Data Set A new dataset on human trafficking was released this week.

Published on December 6th, 2013 | by Travis Korte

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“Human Trafficking Indicators, 2000-2011”

Between 600,000 and 800,000 people were trafficked globally in 2005, but efforts to combat human trafficking have been stymied by incomplete and coarse data. In particular, there has not been a comprehensive effort to track different types of trafficking and collect granular data on government responses. A new dataset, “Human Trafficking Indicators, 2000-2011” may help change that, with data on 67 variables across 179 countries.

The dataset, which was released December 1 and accompanied by a working paper, was compiled by Richard W. Frank, a professor in the University of Sydney’s Department of Government and International Relations. The author writes that the dataset is the first such resource that allows international study of seven types of trafficking, including forced prostitution, labor, domestic servitude, and debt bondage.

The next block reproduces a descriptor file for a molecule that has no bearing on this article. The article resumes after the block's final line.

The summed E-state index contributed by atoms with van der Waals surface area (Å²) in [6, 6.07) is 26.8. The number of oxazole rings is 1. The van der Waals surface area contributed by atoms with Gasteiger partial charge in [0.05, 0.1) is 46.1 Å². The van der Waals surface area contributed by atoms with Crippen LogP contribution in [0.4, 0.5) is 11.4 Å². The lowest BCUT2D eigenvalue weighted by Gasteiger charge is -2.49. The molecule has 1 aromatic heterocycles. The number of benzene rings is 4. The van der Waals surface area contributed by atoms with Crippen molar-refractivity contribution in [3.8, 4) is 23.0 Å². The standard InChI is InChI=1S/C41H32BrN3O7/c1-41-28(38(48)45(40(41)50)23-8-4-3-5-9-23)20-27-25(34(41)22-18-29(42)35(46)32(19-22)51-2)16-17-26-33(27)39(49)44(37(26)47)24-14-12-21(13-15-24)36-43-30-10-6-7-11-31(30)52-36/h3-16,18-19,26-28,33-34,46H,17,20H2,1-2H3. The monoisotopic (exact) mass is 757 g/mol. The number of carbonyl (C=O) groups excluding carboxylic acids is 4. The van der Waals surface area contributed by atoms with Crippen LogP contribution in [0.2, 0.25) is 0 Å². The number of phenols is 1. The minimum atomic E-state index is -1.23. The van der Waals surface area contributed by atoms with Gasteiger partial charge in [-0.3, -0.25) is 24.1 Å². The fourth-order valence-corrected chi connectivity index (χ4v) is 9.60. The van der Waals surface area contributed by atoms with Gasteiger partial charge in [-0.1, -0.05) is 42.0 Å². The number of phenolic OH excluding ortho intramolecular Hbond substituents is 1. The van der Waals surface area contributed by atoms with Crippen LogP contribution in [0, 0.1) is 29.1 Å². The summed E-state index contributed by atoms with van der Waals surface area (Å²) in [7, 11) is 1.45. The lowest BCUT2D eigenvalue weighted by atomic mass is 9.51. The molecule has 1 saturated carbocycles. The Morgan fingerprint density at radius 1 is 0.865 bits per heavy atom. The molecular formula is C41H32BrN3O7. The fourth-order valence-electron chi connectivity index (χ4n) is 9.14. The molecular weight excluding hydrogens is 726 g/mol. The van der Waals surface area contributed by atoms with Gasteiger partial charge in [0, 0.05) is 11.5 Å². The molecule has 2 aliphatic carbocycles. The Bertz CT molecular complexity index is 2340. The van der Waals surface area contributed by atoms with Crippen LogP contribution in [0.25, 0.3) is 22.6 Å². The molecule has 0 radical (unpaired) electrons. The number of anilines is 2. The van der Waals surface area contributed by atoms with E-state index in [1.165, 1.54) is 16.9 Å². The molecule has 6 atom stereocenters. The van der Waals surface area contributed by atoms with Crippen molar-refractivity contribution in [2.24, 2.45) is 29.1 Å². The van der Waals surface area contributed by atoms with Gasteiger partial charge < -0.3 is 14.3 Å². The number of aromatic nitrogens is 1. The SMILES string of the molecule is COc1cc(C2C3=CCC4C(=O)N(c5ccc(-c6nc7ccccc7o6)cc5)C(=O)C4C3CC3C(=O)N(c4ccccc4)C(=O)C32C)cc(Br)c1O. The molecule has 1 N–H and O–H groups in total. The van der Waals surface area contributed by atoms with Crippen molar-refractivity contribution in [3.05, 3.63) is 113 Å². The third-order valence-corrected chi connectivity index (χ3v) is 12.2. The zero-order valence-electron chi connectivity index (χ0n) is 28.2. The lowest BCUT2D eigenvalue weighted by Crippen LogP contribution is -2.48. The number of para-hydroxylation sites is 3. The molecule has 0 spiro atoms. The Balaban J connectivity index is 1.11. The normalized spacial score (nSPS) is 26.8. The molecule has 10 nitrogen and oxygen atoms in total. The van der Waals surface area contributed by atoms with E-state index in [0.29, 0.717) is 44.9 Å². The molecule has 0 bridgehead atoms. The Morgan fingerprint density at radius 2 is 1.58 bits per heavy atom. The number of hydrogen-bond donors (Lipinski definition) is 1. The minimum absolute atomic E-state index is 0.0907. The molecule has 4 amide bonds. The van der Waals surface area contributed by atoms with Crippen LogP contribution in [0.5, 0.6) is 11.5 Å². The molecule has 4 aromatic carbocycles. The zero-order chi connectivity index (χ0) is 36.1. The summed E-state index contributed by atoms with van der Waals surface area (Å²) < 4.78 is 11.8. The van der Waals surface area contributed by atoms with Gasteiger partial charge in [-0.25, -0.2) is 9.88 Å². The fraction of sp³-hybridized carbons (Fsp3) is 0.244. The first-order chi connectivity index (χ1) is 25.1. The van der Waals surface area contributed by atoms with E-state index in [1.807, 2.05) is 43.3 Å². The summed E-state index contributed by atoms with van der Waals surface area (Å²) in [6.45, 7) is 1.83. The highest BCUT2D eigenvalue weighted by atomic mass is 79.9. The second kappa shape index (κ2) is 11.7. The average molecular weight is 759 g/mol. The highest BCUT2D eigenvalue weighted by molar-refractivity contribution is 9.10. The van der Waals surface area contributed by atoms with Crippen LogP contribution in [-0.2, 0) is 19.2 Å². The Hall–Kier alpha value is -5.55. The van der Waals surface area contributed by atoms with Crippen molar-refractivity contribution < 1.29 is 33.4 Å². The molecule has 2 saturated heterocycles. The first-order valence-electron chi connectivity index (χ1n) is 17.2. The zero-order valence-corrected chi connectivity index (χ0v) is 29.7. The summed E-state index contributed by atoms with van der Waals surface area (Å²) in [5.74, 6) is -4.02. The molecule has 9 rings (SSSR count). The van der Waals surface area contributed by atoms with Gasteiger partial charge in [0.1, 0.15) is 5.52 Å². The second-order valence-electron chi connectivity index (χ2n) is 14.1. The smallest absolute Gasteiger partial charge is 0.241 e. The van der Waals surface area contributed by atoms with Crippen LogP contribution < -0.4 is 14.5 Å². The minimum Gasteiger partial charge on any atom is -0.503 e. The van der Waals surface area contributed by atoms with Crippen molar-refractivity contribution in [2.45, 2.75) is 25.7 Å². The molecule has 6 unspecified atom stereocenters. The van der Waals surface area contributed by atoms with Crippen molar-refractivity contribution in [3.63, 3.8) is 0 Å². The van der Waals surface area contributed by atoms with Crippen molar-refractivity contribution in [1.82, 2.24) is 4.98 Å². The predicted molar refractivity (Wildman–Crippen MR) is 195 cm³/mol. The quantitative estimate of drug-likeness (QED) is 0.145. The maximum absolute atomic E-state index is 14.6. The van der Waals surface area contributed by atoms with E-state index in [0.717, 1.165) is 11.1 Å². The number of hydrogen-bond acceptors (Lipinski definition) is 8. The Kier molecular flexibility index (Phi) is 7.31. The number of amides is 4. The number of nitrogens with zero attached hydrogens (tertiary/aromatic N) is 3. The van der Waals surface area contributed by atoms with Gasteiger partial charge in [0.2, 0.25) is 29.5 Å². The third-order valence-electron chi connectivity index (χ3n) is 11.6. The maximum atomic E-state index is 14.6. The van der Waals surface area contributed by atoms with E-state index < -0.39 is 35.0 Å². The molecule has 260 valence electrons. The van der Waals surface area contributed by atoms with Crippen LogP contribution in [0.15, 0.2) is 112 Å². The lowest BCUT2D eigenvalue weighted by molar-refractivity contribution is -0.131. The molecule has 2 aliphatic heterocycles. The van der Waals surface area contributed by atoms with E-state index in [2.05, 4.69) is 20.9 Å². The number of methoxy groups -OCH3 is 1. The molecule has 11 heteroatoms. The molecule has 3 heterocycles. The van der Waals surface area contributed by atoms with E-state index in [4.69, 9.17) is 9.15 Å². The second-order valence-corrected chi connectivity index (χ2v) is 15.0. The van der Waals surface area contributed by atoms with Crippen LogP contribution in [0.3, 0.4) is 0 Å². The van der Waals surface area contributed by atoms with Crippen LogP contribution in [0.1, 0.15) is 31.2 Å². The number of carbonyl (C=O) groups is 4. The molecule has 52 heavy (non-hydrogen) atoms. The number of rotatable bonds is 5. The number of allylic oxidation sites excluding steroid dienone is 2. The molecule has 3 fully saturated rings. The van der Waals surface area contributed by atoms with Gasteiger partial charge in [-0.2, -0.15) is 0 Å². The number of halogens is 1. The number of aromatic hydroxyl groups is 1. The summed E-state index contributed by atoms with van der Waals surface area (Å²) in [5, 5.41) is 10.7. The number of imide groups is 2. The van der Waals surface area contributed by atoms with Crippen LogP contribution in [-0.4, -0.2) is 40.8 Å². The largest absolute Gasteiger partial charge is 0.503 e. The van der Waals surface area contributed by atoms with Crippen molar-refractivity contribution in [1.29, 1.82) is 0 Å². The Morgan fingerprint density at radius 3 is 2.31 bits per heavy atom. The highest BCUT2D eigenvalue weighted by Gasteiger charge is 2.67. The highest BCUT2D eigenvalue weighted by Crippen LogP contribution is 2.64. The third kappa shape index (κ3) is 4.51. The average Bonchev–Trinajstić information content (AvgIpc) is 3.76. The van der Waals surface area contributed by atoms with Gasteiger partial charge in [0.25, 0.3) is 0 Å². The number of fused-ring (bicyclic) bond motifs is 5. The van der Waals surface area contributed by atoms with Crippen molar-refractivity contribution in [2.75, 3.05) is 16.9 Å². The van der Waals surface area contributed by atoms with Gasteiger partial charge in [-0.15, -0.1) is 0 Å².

Get the data.

Photo: Flickr user Thomas Wanhoff

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About the Author

Travis Korte is a research analyst at the Center for Data Innovation specializing in data science applications and open data. He has a background in journalism, computer science and statistics. Prior to joining the Center for Data Innovation, he launched the Science vertical of The Huffington Post and served as its Associate Editor, covering a wide range of science and technology topics. He has worked on data science projects with HuffPost and other organizations. Before this, he graduated with highest honors from the University of California, Berkeley, having studied critical theory and completed coursework in computer science and economics. His research interests are in computational social science and using data to engage with complex social systems. You can follow him on Twitter @traviskorte.



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